What is the availability of pharmaceuticals?

There are special pharmacies for foreigners also run by the SERVIMED system. These have limited supplies however and should not be relied on especially outside of Havana for specialist medicines or prescription medicines (although typically they will have alternatives). As in many countries a fully stocked medical kit should be packed as part of your travel luggage.

Do I need a visa to enter cuba?

Regular tourists who plan to spend up to two months in Cuba do not need visas. Instead you get a tarjeta de turista (tourist card) valid for 30 days, which is possible to extend for another 30 days once you are in Cuba. Canadians get a special deal and can stay for up to 90 days. Tourist cards for travelers arriving from the Americas can typically be purchased at the airport of departure although will generally be provided or sold ahead of time by the travel agency or airline office for US$ 15-20). For travelers from Europe typically departure airports are not allowed to sell tourist card and you must have a valid tourist card before arriving at the airport. These are available at the relevant Cuban consulate although again for a small additional fee can generally be ordered from travel agencies. Once in Cuba tourist card extensions or replacements can be arranged at the relevant immigration office for US$ 25. This process can be something of an ordeal if you dislike bureaucracy but is relatively straightforward (if time consuming). You cannot leave Cuba without your tourist card so should take not to lose it. If you overstay your visa this will present a serious issue when leaving the country and care should be taken not to do so.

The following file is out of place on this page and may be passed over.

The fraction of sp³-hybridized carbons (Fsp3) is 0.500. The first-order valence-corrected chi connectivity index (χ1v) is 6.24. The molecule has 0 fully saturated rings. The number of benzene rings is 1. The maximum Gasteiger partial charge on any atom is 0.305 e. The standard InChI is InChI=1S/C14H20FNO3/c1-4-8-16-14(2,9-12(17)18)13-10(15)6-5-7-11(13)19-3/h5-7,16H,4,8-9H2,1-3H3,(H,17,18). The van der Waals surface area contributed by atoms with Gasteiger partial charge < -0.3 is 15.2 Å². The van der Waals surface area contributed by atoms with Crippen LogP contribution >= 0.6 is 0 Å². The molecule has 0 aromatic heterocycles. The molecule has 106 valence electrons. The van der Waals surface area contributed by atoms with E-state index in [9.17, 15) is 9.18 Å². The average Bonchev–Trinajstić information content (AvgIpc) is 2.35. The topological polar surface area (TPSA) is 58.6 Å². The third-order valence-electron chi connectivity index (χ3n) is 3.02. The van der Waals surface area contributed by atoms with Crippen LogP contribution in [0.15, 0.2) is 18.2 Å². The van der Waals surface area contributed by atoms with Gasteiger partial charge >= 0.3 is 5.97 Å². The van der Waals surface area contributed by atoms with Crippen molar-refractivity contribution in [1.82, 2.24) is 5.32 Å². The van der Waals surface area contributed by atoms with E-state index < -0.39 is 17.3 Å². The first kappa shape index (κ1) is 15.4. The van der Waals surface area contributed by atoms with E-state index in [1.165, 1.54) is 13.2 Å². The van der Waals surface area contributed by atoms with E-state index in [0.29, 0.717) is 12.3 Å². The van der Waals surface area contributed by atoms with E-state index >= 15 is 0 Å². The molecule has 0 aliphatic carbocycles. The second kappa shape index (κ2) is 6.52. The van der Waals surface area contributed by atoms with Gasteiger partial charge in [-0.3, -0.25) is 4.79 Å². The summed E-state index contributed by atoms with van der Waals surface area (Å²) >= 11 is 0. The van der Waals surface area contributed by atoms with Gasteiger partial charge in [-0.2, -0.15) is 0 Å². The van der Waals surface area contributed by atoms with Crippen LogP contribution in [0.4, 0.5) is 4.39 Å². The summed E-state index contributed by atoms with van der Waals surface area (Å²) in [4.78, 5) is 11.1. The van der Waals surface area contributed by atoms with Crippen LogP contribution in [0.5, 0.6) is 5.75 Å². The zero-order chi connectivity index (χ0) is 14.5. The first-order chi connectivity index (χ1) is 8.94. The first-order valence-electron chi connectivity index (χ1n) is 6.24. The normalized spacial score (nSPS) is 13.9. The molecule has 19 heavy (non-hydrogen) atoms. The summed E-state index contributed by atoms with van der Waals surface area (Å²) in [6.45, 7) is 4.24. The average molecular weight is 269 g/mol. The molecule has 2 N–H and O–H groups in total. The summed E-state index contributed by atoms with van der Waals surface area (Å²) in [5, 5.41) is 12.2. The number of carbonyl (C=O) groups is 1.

Do you need to write a hotel where you are staying on the tourist card?

On your tourist card you need to fill in where you are staying. If you are staying in multiple locations you need simply put the first one. Cuban unwritten rules say you have to book a hotel for the first night. This is not an actual regulation and it is legal to stay in a licensed casa particular. Many people just find it simply to put the name of Hotel down. It is rare that immigration officials will ask for evidence of a confirmed/paid for reservation although it makes sense to have a print out of any confirmation that you have even if this is only a non-confirmed, non-paid for quotation.

Customs regulations. What restrictions are there on what i am allowed to bring in?